There are also bacteria that are plankton, called bacterioplankton. Bacterioplankton do the recycling of the sea-and so they are also extremely important in the oceans. They help to decompose the bodies of other organisms and, in so doing, the important elements are made available to new organisms. But they cannot perform photosynthesis. Lastly, there are some plankton that are viruses, called viroplankton (or virioplankton), and they can infect other types of plankton, as well as other organisms.
All these different types of plankton interact with each other in complex ways. Together, the plankton make food and oxygen, and they recycle materials for new growth. However, the phytoplankton are the most powerful organisms in the sea, because they are the fuel that makes the whole ecosystem function, laying the foundation for the ocean ecosystem. When mixoplankton act like phytoplankton, carrying out photosynthesis, they too can be considered most powerful. But, like the foundation of a building, if the foundation weakens–or the wrong foundation was used, a building can collapse. Similarly, when there are not enough phytoplankton to make food, or if the wrong types of phytoplankton grow, the food chain of the sea can collapse, turning the ocean into a watery desert wasteland. Food chains–or food webs–of lakes and other freshwaters also depend on phytoplankton for their food. Phytoplankton are powerful in all the waters of the world.
Not All Phytoplankton Power Is Good
Different types of phytoplankton and mixoplankton are found in waters with different habitats. Some phytoplankton like to live in shallow, nearshore waters, others like to live in more deep or offshore waters. Some like warm waters like those that occur in late summer, some like cooler waters like those that are found in winter or in polar regions. Each species has its favored habitat. Just like the diversity of plants on land, there is a huge diversity of phytoplankton–and some are harmful. There are villains as well as superheroes in this microscopic world!
One way phytoplankton and mixoplankton can be harmful is when too many grow at once. When this occurs it is call a “bloom” (like the blooming of a flower), and this can change the color of the water as they accumulate, sometimes spectacularly. Another term for these events is “harmful algal blooms.” Some blooms can turn seawater visibly red, which is the origin of the term “red tide” that is often used to describe such events . Not all algal blooms are red, however—some are green or brown, depending on the pigmentation of the species causing the bloom.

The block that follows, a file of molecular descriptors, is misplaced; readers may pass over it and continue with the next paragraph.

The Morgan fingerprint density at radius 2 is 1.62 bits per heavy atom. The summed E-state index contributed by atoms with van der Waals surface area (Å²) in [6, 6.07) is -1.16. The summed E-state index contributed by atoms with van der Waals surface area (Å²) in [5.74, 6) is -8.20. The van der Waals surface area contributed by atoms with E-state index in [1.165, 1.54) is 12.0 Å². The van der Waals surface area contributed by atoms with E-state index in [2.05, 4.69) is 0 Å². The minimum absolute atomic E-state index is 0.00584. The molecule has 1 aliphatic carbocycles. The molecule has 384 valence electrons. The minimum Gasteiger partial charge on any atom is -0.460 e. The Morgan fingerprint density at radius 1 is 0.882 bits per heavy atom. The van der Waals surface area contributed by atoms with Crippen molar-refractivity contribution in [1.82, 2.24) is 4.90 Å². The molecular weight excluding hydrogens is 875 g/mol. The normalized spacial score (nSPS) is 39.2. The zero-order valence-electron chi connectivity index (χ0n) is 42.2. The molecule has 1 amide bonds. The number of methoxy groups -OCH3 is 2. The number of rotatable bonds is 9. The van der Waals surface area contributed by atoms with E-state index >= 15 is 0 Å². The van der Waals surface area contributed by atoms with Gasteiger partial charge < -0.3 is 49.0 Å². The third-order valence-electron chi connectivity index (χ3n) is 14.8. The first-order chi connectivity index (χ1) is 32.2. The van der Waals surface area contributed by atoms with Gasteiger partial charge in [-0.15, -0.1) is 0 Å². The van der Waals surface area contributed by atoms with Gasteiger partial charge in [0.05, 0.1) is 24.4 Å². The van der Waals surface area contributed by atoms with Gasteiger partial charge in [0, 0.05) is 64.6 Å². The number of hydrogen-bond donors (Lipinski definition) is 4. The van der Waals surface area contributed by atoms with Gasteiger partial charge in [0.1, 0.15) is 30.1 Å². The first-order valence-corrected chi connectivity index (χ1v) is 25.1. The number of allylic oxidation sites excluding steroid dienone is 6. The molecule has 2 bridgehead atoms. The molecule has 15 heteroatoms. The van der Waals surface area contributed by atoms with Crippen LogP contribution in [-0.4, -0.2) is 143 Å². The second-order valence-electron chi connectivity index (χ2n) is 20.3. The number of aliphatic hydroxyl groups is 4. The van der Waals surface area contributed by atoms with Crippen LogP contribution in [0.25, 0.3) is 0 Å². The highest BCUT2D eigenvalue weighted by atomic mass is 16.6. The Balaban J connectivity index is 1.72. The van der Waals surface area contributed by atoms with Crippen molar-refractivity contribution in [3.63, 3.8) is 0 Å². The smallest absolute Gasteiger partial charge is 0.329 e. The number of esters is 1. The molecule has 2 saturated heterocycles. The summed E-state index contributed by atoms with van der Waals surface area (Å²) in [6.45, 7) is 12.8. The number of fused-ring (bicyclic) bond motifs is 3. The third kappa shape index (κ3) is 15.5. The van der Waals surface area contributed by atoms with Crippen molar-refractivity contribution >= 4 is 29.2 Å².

Once these blooms begin to die, their decomposition (by bacteria) uses up oxygen. If too much oxygen is used up, this can result in areas called dead zones. Dead zones are regions of the ocean where there is so little oxygen that most organisms–except some kinds of bacteria–cannot survive. Global occurrences of such dead zones are expanding  because more and more blooms are occurring in more and more parts of the oceans.
Another way that phytoplankton and mixoplankton can be harmful is when they make poisons. Just as some land plants can be poisonous, some phytoplankton and mixoplankton can be poisonous too. One mixoplankton species named Karlodinium can release its poisons into the water, destroying the gills of fish, killing them almost immediately. The Karlodinium plankton then eat these bits of fish for their dinner. Another mixoplankton species called Karenia brevis is common off the coast of Florida. It can produce a poisonous compound that can not only kill fish but is even strong enough to kill huge manatees and giant turtles !
People can get sick from these plankton poisons, too. Different types of phytoplankton and mixoplankton make different types of poisons . Sometimes people get rashes on their skin if they swim when these poisonous plankton are in the water. Of greater concern are the poisons that can get into seafood that is then eaten by people. Oysters and mussels eat phytoplankton, but when they eat the toxic types, the poisons can stay in their bodies. When we eat those oysters or mussels, we eat the poisons too. Some poisons may cause an upset stomach or diarrhea, but there are stronger phytoplankton poisons that can make us much sicker if we eat seafood contaminated with them. Some of these poisons may make you stop breathing. With too much of this poison people may die. Other poisons from these phytoplankton may cause cancer if people are exposed to them for a long time. Scientists are very interested in understanding what we can do to stop these tiny, toxic organisms from growing out of control and how we can keep people from getting sick.